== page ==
Wednesday, June 18, 2014


It's so hard to change the patterns of a lifetime. It requires hard, conscious work. And compassion towards ourselves. Our patterns of behaving are deeply rooted. Because these behaviors have been repeated and reinforced so many times during our lives they are so well engrained neurochemically that we are brain-wired to repeat them.
We are also afraid to change our ways of acting and thinking because they serve a self-protective function. They helped us to survive when we were younger. Some of us come from backgrounds of significant physical, sexual or psychological abuse or profound emotional neglect. For many of us the impact of our earlier environment was more subtle. Without an awareness of the impact upon us our parents,teachers et al were critical or judgmental of our sensitive Selves. Or there was a familiar atmosphere of fearfulness, tension, anger or sadness. This felt, at some level of consciousness, unsafe. So our Selves went into a self-protective hiding place and developed outward ways of behaving in order to survive. Although the use of the word survive may,in some instances, seem exaggerated or unnecessarily melodramatic, for the sensitive Self the stakes feel very high and the notion of surviving in a hostile or neglectful environment is very fitting.
For most of our patients - although this is not true for those who are currently in abusive situations - the need to be in a survival mode no longer exists. However,before they are able to put in the very hard work of changing, our patients need to understand how their patterns initially developed. Also, they need to perceive that unwittingly they are continuing now to act as if the same degree of physical or psychological threat still exists. After that initial therapeutic work is done I tell my patients,"It is time to move from surviving to thriving." In order for their Self to develop more fully - to thrive - they will have to do some hard work. While this is happening I encourage them to say to themselves the phrase/mantra, "I'm moving from surviving to thriving." Simple aphorisms - because in a few words they embody a simple and profound truth - like that can be very helpful and potent in this deep inner work.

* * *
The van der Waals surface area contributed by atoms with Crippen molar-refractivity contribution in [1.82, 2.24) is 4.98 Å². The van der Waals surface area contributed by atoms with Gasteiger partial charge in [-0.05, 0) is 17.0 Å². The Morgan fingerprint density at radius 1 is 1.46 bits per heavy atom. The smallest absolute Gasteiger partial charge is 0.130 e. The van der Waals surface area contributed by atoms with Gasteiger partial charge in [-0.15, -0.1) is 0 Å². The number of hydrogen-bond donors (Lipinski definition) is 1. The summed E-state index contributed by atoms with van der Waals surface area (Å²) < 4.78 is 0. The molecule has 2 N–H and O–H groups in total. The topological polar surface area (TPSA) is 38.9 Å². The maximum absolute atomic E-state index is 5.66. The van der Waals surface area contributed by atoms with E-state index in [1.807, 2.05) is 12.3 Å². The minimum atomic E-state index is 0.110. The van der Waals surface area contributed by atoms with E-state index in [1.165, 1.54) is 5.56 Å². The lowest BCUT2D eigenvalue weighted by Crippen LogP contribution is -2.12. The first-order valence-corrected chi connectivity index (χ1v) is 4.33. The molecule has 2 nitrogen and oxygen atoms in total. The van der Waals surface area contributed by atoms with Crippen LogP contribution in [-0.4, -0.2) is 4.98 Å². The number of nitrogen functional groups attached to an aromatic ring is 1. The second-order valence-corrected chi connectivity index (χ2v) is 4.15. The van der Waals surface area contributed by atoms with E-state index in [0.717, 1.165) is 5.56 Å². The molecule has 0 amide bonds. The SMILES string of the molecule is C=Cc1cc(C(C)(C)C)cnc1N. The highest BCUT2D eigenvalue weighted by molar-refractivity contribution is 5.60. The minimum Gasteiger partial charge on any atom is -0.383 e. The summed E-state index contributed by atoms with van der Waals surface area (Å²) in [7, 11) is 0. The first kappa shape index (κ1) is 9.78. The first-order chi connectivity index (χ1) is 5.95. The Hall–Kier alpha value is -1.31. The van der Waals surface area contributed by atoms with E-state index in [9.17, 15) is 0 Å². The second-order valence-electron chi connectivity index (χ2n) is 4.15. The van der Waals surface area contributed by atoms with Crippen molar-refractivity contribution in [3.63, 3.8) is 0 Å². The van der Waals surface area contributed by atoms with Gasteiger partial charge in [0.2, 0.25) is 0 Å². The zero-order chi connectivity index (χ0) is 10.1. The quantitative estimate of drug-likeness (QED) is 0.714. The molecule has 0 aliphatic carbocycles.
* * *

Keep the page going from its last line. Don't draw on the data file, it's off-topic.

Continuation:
As therapists it is very important for us to embody and express compassion for how difficult it is to change these patterns. Patients usually become judgmental and angry toward themselves because they are having such a difficult time changing. It seems to them that it should be simple. I often say,"Be gentle with yourself. Be compassionate towards yourself. It is very hard to change the patterns of a lifetime." I remind them that our brains are wired to respond in these ways, that the patterns are deeply engrained neurochemically and that, at some level of consciousness, they serve a self-protective function. Gradually, through my repeating."Be gentle with yourself" my patients internalize this phrase and become more compassionate toward themselves during the difficult process of changing.